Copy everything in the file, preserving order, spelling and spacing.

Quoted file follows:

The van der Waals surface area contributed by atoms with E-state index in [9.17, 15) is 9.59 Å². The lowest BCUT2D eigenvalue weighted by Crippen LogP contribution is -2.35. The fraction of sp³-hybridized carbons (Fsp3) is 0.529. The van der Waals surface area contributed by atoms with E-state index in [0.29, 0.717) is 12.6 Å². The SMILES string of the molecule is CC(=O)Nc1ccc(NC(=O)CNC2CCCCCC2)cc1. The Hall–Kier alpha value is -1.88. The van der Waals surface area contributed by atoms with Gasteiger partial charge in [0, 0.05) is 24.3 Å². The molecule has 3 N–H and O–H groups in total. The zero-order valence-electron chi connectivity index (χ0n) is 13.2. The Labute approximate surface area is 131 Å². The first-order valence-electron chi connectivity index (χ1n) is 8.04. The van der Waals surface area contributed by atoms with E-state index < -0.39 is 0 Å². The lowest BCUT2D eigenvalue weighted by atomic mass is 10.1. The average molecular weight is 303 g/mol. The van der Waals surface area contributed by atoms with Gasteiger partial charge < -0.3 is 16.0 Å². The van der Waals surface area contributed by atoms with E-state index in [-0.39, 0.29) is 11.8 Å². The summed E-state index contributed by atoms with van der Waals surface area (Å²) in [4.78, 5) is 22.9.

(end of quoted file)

The van der Waals surface area contributed by atoms with E-state index in [9.17, 15) is 9.59 Å². The lowest BCUT2D eigenvalue weighted by Crippen LogP contribution is -2.35. The fraction of sp³-hybridized carbons (Fsp3) is 0.529. The van der Waals surface area contributed by atoms with E-state index in [0.29, 0.717) is 12.6 Å². The SMILES string of the molecule is CC(=O)Nc1ccc(NC(=O)CNC2CCCCCC2)cc1. The Hall–Kier alpha value is -1.88. The van der Waals surface area contributed by atoms with Gasteiger partial charge in [0, 0.05) is 24.3 Å². The molecule has 3 N–H and O–H groups in total. The zero-order valence-electron chi connectivity index (χ0n) is 13.2. The Labute approximate surface area is 131 Å². The first-order valence-electron chi connectivity index (χ1n) is 8.04. The van der Waals surface area contributed by atoms with E-state index < -0.39 is 0 Å². The lowest BCUT2D eigenvalue weighted by atomic mass is 10.1. The average molecular weight is 303 g/mol. The van der Waals surface area contributed by atoms with Gasteiger partial charge < -0.3 is 16.0 Å². The van der Waals surface area contributed by atoms with E-state index in [-0.39, 0.29) is 11.8 Å². The summed E-state index contributed by atoms with van der Waals surface area (Å²) in [4.78, 5) is 22.9.